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Significance and Use
5.1 This test method for the determination of crimp frequency of manufactured staple fibers may be used for the acceptance testing of commercial shipments but caution is advised since between-laboratory precision is known to be poor. Comparative tests conducted as directed in may be advisable.
5.1.1 If there are differences or practical significance between reported test results for two laboratories (or more), comparative tests should be performed to determine if there is a statistical bias between them, using competent statistical assistance. As a minimum, test samples that are as homogeneous as possible, drawn from the material from which the disparate test results were obtained, and randomly assigned in equal numbers to each laboratory for testing. The test results from the two laboratories should be compared using a statistical test for unpaired data, at a probability level chosen prior to testing series. If a bias is found, either its cause must be found and corrected, or future test results for that material must be adjusted in consideration of the known bias.
5.2 This test method is used for quality control. It is an unsophisticated procedure which is particularly useful in detecting major differences in crimp frequency. This test method is not considered to be useful in research and development where minor differences or more complete crimp characterization, including amplitude and index, may be necessary.
5.3 Crimp in fiber affects the carding and subsequent processing of the fiber into either a yarn or a nonwoven fabric.
5.4 Staple crimp in fiber will also affect the bulk or openness of a yarn and therefore the hand and visual appearance of the finished textile product.
1.1 This test method covers the determination of the crimp frequency of manufactured staple fibers. This test method is applicable to all crimped staple fibers provided the crimp can be viewed two-dimensionally as a sine-wave configuration.
1.1.1 It should be recognized that yarn manufacturing processes or treatments to manufactured yarns can influence or modify crimp in fiber. Hence, the value for crimp of fibers taken from spun yarns may be different than that of the same fiber prior to the manufacturing or treatment processes.
1.2 Three options are provided for preparation of the specimens. Option One (preferred) uses single fibers for the specimens with a low magnification available, Option Two (optional for staple or tow samples) uses fiber chips as the specimens, and Option Three uses projected images of single fibers.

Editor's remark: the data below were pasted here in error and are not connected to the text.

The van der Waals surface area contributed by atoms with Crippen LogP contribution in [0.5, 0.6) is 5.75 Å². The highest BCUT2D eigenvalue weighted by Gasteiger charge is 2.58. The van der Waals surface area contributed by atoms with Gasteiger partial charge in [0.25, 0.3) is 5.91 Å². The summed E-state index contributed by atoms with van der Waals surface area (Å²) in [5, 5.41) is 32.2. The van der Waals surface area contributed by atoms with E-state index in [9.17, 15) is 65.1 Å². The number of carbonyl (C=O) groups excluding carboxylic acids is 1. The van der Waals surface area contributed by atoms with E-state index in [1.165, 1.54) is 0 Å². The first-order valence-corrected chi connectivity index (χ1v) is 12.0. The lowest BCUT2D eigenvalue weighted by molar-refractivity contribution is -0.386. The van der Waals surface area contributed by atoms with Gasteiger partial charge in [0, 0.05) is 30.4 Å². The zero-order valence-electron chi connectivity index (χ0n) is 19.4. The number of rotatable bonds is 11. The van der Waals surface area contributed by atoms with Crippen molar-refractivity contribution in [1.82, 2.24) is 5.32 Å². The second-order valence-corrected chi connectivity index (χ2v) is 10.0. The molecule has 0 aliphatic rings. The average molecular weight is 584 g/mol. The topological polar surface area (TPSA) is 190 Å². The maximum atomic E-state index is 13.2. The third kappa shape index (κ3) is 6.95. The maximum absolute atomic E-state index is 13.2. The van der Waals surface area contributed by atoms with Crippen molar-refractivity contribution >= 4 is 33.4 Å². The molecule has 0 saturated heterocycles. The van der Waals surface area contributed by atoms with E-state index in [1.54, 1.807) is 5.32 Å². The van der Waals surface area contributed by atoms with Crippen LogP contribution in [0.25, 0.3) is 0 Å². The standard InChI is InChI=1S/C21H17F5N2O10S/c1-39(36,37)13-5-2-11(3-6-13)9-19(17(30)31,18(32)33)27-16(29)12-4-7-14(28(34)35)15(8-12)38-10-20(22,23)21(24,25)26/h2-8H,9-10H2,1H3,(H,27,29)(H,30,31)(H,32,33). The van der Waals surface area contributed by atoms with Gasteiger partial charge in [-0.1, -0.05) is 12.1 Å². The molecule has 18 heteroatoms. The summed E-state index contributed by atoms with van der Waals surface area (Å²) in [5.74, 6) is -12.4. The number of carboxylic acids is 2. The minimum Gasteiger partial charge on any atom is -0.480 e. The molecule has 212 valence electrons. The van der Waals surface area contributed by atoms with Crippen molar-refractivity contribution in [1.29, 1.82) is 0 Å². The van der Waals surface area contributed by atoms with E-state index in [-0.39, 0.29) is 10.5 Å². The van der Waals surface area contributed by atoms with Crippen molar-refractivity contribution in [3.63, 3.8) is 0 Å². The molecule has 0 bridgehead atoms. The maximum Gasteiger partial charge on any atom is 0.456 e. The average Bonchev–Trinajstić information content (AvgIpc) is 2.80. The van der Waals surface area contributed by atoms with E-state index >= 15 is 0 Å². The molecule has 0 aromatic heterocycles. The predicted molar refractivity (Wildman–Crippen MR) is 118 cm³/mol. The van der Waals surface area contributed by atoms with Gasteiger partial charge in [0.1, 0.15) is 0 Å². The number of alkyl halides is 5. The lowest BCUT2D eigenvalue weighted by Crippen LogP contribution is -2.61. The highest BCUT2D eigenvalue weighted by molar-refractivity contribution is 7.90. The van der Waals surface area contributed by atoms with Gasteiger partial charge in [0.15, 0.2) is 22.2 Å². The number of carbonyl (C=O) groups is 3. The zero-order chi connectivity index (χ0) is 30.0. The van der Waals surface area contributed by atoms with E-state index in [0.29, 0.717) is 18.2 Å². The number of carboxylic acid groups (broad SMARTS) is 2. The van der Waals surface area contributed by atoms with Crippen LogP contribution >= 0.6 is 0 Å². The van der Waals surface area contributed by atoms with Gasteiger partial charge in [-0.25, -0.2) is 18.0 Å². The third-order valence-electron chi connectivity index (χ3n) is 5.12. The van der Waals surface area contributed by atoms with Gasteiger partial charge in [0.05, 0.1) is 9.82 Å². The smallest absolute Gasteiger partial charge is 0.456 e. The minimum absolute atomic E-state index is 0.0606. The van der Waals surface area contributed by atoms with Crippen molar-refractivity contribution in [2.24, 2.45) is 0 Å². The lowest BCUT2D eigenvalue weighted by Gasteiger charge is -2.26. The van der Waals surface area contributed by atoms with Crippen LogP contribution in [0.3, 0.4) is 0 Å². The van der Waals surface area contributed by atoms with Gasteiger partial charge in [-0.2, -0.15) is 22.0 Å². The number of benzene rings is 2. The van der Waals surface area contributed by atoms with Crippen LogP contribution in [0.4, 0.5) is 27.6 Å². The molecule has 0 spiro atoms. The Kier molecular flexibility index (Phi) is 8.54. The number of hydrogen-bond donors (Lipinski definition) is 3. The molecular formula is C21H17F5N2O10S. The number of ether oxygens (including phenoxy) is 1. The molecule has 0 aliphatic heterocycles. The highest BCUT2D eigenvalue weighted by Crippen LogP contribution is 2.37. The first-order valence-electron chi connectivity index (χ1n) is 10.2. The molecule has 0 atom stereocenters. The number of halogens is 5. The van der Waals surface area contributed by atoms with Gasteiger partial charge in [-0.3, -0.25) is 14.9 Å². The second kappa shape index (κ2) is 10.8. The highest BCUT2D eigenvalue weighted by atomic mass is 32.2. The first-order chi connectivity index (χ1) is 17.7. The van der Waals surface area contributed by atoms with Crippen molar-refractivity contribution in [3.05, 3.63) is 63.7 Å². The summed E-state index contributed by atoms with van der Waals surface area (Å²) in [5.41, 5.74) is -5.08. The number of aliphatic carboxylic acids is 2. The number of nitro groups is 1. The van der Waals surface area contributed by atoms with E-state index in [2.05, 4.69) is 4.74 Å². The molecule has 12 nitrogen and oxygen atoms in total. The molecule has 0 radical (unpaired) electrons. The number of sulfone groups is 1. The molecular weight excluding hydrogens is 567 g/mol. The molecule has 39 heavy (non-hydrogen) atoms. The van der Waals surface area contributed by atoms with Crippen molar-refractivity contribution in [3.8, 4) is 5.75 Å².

1.3 The values stated in SI units are to be regarded as the standard. The inch-pound units in parentheses are for information only.
1.4 This standard does not purport to address all of the safety concerns, if any, associated with its use. It is the responsibility of the user of this standard to establish appropriate safety, health, and environmental practices and determine the applicability of regulatory limitations prior to use.
1.5 This international standard was developed in accordance with internationally recognized principles on standardization established in the Decision on Principles for the Development of International Standards, Guides and Recommendations issued by the World Trade Organization Technical Barriers to Trade (TBT) Committee.
2. Referenced Documents (purchase separately) The documents listed below are referenced within the subject standard but are not provided as part of the standard.
D123 Terminology Relating to Textiles
D1776 Practice for Conditioning and Testing Textiles
D2258 Practice for Sampling Yarn for Testing
D3333 Practice for Sampling Manufactured Staple Fibers, Sliver, or Tow for Testing
D4849 Terminology Related to Yarns and Fibers
ICS Number Code 59.060.20 (Man-made fibres)
UNSPSC Code 11151700(Yarns)
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ASTM D3937-12(2018), Standard Test Method for Crimp Frequency of Manufactured Staple Fibers, ASTM International, West Conshohocken, PA, 2018, www.astm.orgBack to Top